| 21.01,12. 11:59 PM |
PM's big gamble
January 22, 2012
The defection forces the Prime Minister back to a one-seat buffer in the hung Parliament in the event of a no confidence vote that could trigger an election.
And Mr Wilkie's decision could threaten Ms Gillard's pledge to deliver a budget surplus, with the Tasmanian independent confirming he could not guarantee the supply of money bills and would consider budget measures "on merit".
Despite offering a compromise deal to trial bet limits and upgrade poker machines to offer potential voluntary or mandatory limits, Mr Wilkie walked away yesterday warning the PM: "A deal's a deal."
Ms Gillard defended the compromise, arguing Mr Wilkie didn't have the support of other independents. "You do have to make compromises, that's the nature of politics."
Opposition leader Tony Abbott said the outcome only reinforced that the Prime Minister had secured the keys to the Lodge under "false pretences."
But Mr Wilkie said he would not back Mr Abbott or an early, election in the interests of stability. Government spin doctors seized on Mr Wilkie's pledge not to back a no-confidence motion that could spark an election unless "serious misconduct" or corruption was proved, arguing this was similar to his original deal with the PM.
If the Liberals' Peter Slipper had not defected for the job of Speaker late last year the Prime Minister would now be on a knife edge. But this coup rendered Mr Wilkie's repeated threats to bring down the government hollow.
JULIA Gillard's betrayal of a written promise to deliver pokies reforms has prompted key independent MP Andrew Wilkie to abandon her government.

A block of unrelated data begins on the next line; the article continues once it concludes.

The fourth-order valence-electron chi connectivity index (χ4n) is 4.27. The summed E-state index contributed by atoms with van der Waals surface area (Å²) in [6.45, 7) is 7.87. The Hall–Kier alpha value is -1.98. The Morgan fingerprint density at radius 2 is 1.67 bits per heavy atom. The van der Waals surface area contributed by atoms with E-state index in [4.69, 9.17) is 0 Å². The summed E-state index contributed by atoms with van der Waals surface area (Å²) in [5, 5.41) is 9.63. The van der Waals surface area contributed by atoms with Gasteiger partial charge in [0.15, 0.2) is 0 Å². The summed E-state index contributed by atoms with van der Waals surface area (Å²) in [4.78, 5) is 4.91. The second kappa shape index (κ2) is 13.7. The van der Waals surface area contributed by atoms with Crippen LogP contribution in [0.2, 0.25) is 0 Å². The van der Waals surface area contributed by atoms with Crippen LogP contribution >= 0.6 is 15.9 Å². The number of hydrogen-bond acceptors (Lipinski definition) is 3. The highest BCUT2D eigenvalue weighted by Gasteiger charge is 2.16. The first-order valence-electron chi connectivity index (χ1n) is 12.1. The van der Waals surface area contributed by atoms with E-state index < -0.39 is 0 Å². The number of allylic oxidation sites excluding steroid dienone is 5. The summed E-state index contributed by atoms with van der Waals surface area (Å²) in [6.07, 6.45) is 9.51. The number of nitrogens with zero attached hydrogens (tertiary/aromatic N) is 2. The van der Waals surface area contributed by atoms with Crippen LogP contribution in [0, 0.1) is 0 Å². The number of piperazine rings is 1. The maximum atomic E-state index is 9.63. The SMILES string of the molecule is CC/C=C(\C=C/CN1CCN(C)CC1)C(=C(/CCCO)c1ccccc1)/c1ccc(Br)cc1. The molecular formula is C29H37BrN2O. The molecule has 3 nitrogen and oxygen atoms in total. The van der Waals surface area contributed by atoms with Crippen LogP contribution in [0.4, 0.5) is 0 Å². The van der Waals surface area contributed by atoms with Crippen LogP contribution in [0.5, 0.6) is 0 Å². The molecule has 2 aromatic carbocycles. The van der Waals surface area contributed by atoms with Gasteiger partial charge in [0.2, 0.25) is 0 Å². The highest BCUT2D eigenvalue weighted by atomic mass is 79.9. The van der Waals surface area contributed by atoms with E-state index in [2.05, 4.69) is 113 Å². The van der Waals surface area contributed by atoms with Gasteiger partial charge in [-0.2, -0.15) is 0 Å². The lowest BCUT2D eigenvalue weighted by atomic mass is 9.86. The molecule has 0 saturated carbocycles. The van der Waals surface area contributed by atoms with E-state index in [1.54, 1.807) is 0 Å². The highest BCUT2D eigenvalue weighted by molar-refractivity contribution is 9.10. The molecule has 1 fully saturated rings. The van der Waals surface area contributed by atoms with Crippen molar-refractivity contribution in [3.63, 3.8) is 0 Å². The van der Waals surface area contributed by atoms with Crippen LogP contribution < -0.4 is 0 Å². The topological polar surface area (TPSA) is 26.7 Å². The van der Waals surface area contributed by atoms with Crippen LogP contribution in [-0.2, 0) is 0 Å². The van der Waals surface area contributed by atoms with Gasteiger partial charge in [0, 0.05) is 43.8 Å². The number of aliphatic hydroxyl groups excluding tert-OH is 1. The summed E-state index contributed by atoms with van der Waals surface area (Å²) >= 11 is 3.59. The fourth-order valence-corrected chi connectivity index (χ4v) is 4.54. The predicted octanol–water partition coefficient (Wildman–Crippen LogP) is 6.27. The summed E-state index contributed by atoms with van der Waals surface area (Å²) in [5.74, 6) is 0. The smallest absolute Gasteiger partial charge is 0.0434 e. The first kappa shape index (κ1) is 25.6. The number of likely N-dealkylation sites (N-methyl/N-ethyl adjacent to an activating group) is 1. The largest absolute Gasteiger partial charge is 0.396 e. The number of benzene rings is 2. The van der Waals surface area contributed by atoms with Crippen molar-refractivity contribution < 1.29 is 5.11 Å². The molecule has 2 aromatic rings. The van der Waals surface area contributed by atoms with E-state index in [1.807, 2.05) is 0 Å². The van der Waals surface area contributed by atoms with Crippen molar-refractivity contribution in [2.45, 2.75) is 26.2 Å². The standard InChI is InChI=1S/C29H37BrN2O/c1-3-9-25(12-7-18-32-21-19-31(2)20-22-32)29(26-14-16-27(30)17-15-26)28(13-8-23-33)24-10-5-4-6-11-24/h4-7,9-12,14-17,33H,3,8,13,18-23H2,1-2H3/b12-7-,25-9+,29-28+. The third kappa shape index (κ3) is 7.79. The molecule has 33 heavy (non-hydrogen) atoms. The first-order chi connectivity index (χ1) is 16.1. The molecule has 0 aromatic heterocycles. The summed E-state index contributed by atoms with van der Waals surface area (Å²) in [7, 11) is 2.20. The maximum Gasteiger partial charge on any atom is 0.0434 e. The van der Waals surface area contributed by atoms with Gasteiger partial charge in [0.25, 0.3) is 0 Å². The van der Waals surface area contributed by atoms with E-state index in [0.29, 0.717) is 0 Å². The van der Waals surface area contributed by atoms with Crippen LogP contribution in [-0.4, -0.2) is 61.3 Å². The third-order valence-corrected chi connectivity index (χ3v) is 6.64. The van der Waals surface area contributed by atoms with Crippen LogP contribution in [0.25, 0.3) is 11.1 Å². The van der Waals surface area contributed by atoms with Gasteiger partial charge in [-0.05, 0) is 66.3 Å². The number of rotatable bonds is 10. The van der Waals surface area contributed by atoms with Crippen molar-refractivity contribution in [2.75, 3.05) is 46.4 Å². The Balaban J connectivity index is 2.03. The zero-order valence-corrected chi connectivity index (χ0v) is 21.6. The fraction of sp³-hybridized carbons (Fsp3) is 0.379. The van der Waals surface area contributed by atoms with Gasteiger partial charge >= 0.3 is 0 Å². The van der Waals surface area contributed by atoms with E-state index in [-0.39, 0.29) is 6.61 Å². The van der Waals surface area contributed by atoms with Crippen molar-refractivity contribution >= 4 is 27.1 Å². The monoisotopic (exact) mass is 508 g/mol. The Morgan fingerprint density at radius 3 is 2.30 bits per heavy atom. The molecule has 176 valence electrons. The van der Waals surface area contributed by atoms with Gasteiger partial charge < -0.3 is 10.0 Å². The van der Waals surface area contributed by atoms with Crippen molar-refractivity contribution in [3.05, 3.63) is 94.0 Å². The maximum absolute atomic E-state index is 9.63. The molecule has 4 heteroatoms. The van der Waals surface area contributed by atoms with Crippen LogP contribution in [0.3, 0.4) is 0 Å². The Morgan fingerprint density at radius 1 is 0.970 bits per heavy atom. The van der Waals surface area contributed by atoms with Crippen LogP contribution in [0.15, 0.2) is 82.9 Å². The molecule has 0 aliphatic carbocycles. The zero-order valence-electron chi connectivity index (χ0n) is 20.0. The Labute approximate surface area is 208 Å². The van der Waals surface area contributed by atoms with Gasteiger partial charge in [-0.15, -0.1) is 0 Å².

The PM is now gambling on the backing of turncoat former Liberal MP Peter Slipper for her political survival.
Despite securing government by agreeing to champion Mr Wilkie's agenda, Ms Gillard broke the deal just weeks after getting a two vote buffer in parliament.
Despite Ms Gillard offering a compromise gambling package, Mr Wilkie yesterday said he had no choice but to walk away. "Frankly, a deal's a deal and it must be honoured. Our demo-cracy is simply too precious to trash with broken promises and backroom compromises."
The main elements of the new pokies reforms plan expected to win Parliament's approval include:
* ALL poker machines built after 2013 must be capable of supporting bet limits.
* EXISTING poker machines to be upgraded to support voluntary or mandatory pre-commitment by 2016.
* CASH withdrawal limits in gaming venues (except casinos) of $250-a-day from 2013.
* A TRIAL of mandatory pre-commitment bet limits in Canberra from early next year.
But Mr Wilkie said: "I can no longer guarantee supply and confidence for the government because the Prime Minister has told me she can't honour the promise to introduce mandatory pre-commitment on poker machines by the end of 2014.
"Frankly, a deal's a deal and it must be honoured. Our democracy is simply too precious to trash with broken promises and backroom compromises," he said.
Ms Gillard blamed parliament for her inability to honour the deal. But Independent senator Nick Xenophon told The Sunday Telegraph: "How can you respect someone who backstabs the very person that backed her into office ?"
Clubs Australia, which had waged a multi-million dollar campaign against the reforms, said it welcomed the government's trial.